Next, the scale vector is determined for each element to be placed on display device B. For example, consider icon 120 having an element reference point with coordinates (100, 1900). The scale vector for this display object would be calculated as follows. First, the reference point coordinates for this icon would be normalized with respect to the absolute origin (0, 0). Specifically:
Normalized Horizontal Coordinate (Icon 120)=1900-1000=900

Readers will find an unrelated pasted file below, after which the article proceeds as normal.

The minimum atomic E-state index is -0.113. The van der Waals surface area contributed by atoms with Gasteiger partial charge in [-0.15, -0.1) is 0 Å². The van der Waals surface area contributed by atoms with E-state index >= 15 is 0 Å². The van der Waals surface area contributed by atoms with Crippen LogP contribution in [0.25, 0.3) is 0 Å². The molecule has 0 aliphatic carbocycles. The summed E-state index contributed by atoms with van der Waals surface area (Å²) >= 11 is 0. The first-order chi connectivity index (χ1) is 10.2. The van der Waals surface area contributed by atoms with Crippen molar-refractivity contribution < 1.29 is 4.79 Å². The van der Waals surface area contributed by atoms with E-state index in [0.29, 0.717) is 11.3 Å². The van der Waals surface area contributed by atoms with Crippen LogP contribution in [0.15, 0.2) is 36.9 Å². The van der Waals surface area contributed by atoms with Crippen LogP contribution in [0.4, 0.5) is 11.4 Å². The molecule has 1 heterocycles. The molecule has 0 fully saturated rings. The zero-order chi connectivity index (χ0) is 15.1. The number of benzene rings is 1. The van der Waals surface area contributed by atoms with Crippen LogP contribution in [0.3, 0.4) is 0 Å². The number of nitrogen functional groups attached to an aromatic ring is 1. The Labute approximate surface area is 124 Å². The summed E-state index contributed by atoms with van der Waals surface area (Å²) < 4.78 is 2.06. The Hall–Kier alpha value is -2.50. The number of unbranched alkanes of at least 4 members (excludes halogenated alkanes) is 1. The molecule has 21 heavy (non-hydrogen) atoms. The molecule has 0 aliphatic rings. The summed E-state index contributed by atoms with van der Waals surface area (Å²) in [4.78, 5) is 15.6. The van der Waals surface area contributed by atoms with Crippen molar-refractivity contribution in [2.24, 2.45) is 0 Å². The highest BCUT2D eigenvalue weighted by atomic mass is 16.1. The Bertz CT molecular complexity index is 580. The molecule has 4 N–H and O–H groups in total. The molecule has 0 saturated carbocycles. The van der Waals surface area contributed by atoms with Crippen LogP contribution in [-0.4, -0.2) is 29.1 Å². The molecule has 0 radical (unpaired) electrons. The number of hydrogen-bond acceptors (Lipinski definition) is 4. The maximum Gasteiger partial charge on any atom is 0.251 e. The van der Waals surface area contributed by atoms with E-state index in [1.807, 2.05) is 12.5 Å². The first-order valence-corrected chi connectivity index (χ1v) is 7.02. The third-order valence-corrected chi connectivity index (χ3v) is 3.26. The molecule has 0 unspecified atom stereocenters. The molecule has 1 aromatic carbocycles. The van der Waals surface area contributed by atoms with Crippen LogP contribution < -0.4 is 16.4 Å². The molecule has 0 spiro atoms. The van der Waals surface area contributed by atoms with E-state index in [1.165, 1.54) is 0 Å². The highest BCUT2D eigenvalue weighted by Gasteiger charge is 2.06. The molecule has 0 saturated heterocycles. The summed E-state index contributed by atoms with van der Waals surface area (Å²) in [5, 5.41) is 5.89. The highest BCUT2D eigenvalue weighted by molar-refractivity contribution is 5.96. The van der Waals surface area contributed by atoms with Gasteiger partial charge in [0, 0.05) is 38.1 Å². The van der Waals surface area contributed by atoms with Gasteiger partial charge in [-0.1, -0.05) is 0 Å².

Normalized Vertical Coordinate (Icon 120)=100-0=100
Thus, the normalized coordinates for Icon 120's reference point are (100, 900). The next step is to calculate the new coordinates for this reference point based on the information in Table 3 and using equations (1) and (2). Specifically, the new horizontal and vertical coordinates will be: ##EQU3##
Subsequently, as described in FIG. 2 (step 100), these coordinates are translated back into the reference frame of the original display device B by adding the origin 110 coordinates (0, 1000) as follows:
New Horizontal Coordinate=450+1000=1450
New Vertical Coordinate=50+0=50